Recommendations for Faculty/Instructors Regarding Spring Course Materials

Yale Library has several recommendations for faculty as they prepare for Spring term. High among them is that planning for courses begin as soon as possible.

Thanks to the Poorvu Center, Canvas is open for use earlier than ever before. Faculty may begin adding Spring 2021 course reserves as soon as they have access to Canvas. Through Course Reserves, instructors can utilize Library subscriptions and can request scans of limited portions of works from our physical collections.

Course Reserves will process requests whenever they are received, but to minimize the deluge of requests at the start of Spring we strongly recommend requesting items needed at the start of the term before November 30. This will allow time to source electronic items for purchase, digitize content where possible, and to find alternates if necessary. Turnaround times vary, but it can take four to six weeks to obtain some content.

To provide more equitable access for students, faculty are encouraged to use library-licensed and open-access materials whenever possible. HathiTrust’s emergency temporary access service will continue through Spring term. As happened during the Fall term due to the ongoing COVID-19 pandemic, physical reserves will not be offered in the Spring term.

Considering the inaccessibility of physical reserves, those assigning textbooks and e-books should be aware of the restrictions and limitations the Library faces in accessing and obtaining certain electronic content:

  • Many textbook publishers refuse to license e-book formats to libraries. Pearson, Cengage/Gale, McGraw Hill, Macmillan, Norton, and Oxford University Press are examples of textbook publishers whose e-books are extremely difficult to license or typically not available for libraries to purchase.
  • Many publishers of fiction and popular nonfiction will not license multiuser e-book copies to libraries, and some do not offer any e-book licensing to libraries. Penguin Random House, Hachette, HarperCollins, and Simon & Schuster are among the publishers whose books are almost impossible to license.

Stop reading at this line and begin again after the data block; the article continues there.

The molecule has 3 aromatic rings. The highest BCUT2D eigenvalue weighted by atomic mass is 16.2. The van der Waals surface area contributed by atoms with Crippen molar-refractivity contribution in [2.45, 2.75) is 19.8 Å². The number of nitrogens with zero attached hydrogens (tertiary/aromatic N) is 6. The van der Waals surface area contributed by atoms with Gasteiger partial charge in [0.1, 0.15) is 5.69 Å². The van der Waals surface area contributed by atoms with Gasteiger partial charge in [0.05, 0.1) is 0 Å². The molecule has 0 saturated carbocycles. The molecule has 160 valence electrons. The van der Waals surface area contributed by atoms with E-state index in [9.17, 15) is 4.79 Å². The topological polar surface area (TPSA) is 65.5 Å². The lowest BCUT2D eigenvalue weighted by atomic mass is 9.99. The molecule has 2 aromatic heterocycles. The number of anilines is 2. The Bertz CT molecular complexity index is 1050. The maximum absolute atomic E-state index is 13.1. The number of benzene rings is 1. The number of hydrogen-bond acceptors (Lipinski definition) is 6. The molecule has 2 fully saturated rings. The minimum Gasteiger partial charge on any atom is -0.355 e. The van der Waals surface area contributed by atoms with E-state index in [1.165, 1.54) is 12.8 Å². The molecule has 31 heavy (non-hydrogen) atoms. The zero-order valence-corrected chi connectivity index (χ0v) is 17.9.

• Limits on concurrent users of e-books (including those accessible via HathiTrust) constrains the library’s capacity to simultaneously serve the course needs of all students, particularly with large courses and expensive books.

While copyright and access barriers prevent the library from providing all requested course materials, library experts can help find and acquire electronic materials, or search for alternatives where necessary. The Library will make the best possible efforts to help fulfill pedagogical needs.

Subject specialists can help by:

  • Identifying materials that are available electronically
  • Identifying open educational materials
  • Suggesting alternate content

Course Reserves staff can help by:

  • Purchasing electronic content if available
  • Scanning portions of works for access through Canvas course sites
  • Providing links to books via HathiTrust’s temporary access service
  • Providing access to licensed library resources

More Information:

This document modifies and adapts content from the University of Michigan and Emory University.

By Sandra Aya Enimil, Copyright Librarian and Contracting Specialist, Yale Library

The information presented on the Conversations on Copyright blog is intended for educational and informational purposes only and should not be construed as legal advice. The Copyright Librarian and Contracting Specialist does not act as legal counsel to the university or any members of the university community.

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